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Old 06-01-2015, 07:53 PM   #1
1 Rivet Member
2011 28' International
Cedar park , Texas
Join Date: Jun 2015
Posts: 7
Solar advice please

I have a 2011 Airstream International Serenity with factory installed solar.
There are two (52 watt?) panels installed on the roof. 2 group 24 glassmat batteries

I need your help. Looking at what we should do to prepare for full time travel. We will be traveling San Diego to Alaska so there are areas with limited sunlight. We will boondock along the way.

Do we upgrade our solar? Is my system expandable? Should we add to the system that is there with more panels and larger capacity batteries or new system all together?
Is it worth it if some areas we can not get the sunlight we need?
Just buy a generator instead?
I have been reading all different posts and it is confusing so far. Any help you have is much appreciated.
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Old 06-01-2015, 08:02 PM   #2
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Venice , Florida
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To me it makes sense to buy a generator like the Honda 2000i. That will always supply you with power.
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Old 06-01-2015, 08:25 PM   #3
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Kooskia , Idaho
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The Airstream Solar package is of marginal capacity but if it were me, I would leave it alone and add a generator. Then when you travel you can see just how often you really need more power and have to run the generator. You may be OK as you are with what you have now, including the charge power from your tow vehicle while driving.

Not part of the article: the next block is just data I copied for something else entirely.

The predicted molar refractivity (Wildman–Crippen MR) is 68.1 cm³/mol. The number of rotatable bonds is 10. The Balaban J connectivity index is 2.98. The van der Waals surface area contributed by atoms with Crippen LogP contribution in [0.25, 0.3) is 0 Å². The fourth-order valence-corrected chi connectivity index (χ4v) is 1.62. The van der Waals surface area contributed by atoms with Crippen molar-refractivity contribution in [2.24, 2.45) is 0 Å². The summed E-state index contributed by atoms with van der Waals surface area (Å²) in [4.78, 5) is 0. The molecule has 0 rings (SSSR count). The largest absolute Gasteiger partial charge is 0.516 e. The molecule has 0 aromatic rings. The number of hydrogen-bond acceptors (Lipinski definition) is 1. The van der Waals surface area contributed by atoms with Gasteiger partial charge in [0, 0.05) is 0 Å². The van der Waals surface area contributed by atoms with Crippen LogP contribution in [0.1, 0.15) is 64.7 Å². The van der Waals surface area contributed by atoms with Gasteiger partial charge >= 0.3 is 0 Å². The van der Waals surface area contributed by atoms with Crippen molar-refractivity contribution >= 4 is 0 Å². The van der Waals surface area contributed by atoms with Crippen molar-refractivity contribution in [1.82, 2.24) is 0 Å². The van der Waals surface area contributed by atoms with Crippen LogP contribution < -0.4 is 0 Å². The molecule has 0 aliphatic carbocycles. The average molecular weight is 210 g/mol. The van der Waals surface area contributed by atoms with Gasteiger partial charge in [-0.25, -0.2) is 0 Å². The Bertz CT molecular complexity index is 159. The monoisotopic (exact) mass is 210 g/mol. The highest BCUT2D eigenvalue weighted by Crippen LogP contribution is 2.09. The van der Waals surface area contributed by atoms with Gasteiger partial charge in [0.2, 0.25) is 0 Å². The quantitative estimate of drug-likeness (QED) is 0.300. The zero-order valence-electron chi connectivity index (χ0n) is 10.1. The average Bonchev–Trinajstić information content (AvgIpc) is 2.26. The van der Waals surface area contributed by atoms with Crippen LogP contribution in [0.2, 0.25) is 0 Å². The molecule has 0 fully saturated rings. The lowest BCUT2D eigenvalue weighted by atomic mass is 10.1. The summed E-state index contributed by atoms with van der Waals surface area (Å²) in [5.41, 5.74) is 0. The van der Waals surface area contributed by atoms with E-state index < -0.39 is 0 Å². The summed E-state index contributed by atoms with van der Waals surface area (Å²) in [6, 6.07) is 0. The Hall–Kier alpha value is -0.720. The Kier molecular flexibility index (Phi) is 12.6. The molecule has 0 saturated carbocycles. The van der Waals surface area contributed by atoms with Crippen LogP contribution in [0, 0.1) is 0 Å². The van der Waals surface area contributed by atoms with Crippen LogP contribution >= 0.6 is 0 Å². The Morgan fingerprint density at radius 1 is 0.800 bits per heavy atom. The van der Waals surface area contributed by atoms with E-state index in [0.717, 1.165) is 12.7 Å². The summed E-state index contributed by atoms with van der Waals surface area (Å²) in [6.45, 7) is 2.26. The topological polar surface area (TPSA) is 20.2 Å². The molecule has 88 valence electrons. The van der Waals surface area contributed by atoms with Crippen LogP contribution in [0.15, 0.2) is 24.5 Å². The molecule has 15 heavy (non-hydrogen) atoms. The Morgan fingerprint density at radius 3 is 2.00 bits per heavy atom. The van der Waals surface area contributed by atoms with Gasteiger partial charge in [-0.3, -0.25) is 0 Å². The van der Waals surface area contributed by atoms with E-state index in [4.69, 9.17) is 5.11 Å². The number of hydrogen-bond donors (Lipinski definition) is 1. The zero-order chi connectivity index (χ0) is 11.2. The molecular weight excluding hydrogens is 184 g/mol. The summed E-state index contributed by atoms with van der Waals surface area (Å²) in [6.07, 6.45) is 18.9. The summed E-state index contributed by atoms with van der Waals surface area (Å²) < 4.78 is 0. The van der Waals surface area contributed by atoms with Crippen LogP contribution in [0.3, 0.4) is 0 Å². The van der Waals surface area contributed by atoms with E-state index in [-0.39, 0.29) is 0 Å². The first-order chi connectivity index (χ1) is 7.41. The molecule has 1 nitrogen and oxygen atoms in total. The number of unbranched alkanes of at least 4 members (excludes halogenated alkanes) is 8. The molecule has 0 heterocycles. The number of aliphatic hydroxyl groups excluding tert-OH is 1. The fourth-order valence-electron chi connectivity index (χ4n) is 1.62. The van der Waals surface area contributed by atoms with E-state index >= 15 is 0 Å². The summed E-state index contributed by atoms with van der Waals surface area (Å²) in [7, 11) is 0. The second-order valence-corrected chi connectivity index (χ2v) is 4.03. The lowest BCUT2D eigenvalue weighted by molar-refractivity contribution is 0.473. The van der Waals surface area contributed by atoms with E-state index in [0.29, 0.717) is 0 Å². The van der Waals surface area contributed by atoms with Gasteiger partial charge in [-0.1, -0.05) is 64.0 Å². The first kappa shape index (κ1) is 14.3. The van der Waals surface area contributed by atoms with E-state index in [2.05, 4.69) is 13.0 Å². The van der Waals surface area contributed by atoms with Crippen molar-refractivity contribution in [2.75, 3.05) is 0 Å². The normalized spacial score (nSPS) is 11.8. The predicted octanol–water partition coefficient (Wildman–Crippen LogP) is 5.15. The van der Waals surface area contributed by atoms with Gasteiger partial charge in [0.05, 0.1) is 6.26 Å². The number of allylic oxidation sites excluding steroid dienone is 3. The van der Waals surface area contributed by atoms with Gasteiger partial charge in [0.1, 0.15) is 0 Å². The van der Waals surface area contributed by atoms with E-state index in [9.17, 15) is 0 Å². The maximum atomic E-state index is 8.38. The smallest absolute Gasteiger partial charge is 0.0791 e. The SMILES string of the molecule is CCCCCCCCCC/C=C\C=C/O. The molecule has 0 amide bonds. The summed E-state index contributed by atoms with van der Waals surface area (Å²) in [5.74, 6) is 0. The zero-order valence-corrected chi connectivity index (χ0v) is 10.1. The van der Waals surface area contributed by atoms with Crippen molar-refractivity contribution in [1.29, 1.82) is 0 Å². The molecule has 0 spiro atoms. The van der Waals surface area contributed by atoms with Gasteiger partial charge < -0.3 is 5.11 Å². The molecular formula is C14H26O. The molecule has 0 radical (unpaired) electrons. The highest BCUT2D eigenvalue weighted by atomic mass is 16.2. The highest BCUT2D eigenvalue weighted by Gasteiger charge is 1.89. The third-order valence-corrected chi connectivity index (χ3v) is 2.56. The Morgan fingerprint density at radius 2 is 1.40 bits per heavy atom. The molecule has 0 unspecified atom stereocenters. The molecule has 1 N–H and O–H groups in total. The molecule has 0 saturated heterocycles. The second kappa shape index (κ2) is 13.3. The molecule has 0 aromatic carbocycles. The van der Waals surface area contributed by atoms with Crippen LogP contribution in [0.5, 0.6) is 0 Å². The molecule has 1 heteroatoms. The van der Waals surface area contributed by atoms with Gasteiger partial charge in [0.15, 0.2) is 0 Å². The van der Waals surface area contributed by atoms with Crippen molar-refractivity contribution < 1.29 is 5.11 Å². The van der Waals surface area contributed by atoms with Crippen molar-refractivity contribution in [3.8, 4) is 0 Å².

I don't know when Airstream went to LED lights, replacing the halogen ones they had used for quite a while. If you do not have LED lights you should spend some money replacing the halogens with LED's prior to your trip. They reduce your electrical draw for lighting by about 80%. A much better return on your investment than adding more solar at this point.

This is from a solar advocate who has been working with solar for 20 years and have it on both of my trailers.

Now, you may find that you really do need more solar capacity, but only a trip and your personal use of 12 volt power will tell you that.

Prior to the trip, you might also consider replacing the batteries with new ones. Unless they have been very well cared for, 4 year old AGM batteries may be on their last legs, and can be hard to find and expensive on the road. I don't generally recommend new batteries "just because" but in this case you might consider it.
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Old 06-01-2015, 09:23 PM   #4
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Old 06-01-2015, 10:10 PM   #5
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Battle Lake , Minnesota
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We travel about the country each year with the factory solar and leave our Honda 2000i at home so we don't have to mess with it or put up with the noise.

But it takes careful conservation when in repeated cloudy weather. Although advocates of "keeping it simple", I would recommend the same as idroba above. Get a Honda 2000i and gas can, put in LED lighting (some 2011's already have it) but use the smaller lamps as much as possible, and replace the probably worn Group 24 AGM batteries with new Lifeline Group 27 AGM batteries (they will fit turned fore/aft I have read) for very useful extra capacity.

There are some emerging very large solar, Lithium ion battery, and inverter systems coming along, extremely expensive. You might wait until they are less costly and possibly improved.